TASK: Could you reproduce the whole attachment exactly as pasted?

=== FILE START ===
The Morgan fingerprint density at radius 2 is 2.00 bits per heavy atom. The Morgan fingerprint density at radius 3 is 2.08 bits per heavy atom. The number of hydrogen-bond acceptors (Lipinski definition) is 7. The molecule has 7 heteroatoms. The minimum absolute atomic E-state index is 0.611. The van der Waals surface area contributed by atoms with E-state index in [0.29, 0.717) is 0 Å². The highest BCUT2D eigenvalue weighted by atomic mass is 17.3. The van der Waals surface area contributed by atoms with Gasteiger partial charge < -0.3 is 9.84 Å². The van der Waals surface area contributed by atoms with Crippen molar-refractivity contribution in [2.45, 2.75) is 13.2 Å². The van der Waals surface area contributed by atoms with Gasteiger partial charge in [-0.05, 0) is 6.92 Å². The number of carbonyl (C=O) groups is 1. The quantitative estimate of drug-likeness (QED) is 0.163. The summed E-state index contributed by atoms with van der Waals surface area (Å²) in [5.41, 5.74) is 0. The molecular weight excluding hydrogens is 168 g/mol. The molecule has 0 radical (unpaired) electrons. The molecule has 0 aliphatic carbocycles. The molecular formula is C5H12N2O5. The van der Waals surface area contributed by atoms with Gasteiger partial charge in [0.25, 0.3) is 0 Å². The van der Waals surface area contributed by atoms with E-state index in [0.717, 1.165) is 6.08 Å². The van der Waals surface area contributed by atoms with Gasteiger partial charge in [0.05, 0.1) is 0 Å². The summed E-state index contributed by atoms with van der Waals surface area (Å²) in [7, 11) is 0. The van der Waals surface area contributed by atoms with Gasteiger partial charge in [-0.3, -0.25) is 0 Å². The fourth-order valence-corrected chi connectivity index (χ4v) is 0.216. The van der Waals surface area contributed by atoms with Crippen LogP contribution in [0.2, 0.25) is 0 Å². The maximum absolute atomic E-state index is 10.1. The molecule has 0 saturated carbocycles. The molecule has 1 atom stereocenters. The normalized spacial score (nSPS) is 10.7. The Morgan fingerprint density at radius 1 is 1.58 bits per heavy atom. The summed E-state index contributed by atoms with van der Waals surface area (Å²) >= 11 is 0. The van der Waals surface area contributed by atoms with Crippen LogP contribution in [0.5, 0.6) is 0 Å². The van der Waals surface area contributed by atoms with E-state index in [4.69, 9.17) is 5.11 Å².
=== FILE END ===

The Morgan fingerprint density at radius 2 is 2.00 bits per heavy atom. The Morgan fingerprint density at radius 3 is 2.08 bits per heavy atom. The number of hydrogen-bond acceptors (Lipinski definition) is 7. The molecule has 7 heteroatoms. The minimum absolute atomic E-state index is 0.611. The van der Waals surface area contributed by atoms with E-state index in [0.29, 0.717) is 0 Å². The highest BCUT2D eigenvalue weighted by atomic mass is 17.3. The van der Waals surface area contributed by atoms with Gasteiger partial charge < -0.3 is 9.84 Å². The van der Waals surface area contributed by atoms with Crippen molar-refractivity contribution in [2.45, 2.75) is 13.2 Å². The van der Waals surface area contributed by atoms with Gasteiger partial charge in [-0.05, 0) is 6.92 Å². The number of carbonyl (C=O) groups is 1. The quantitative estimate of drug-likeness (QED) is 0.163. The summed E-state index contributed by atoms with van der Waals surface area (Å²) in [5.41, 5.74) is 0. The molecular weight excluding hydrogens is 168 g/mol. The molecule has 0 radical (unpaired) electrons. The molecule has 0 aliphatic carbocycles. The molecular formula is C5H12N2O5. The van der Waals surface area contributed by atoms with Gasteiger partial charge in [0.25, 0.3) is 0 Å². The van der Waals surface area contributed by atoms with E-state index in [0.717, 1.165) is 6.08 Å². The van der Waals surface area contributed by atoms with Gasteiger partial charge in [0.05, 0.1) is 0 Å². The summed E-state index contributed by atoms with van der Waals surface area (Å²) in [7, 11) is 0. The van der Waals surface area contributed by atoms with Gasteiger partial charge in [-0.3, -0.25) is 0 Å². The fourth-order valence-corrected chi connectivity index (χ4v) is 0.216. The van der Waals surface area contributed by atoms with Crippen LogP contribution in [0.2, 0.25) is 0 Å². The maximum absolute atomic E-state index is 10.1. The molecule has 0 saturated carbocycles. The molecule has 1 atom stereocenters. The normalized spacial score (nSPS) is 10.7. The Morgan fingerprint density at radius 1 is 1.58 bits per heavy atom. The summed E-state index contributed by atoms with van der Waals surface area (Å²) >= 11 is 0. The van der Waals surface area contributed by atoms with Crippen LogP contribution in [0.5, 0.6) is 0 Å². The van der Waals surface area contributed by atoms with E-state index in [4.69, 9.17) is 5.11 Å².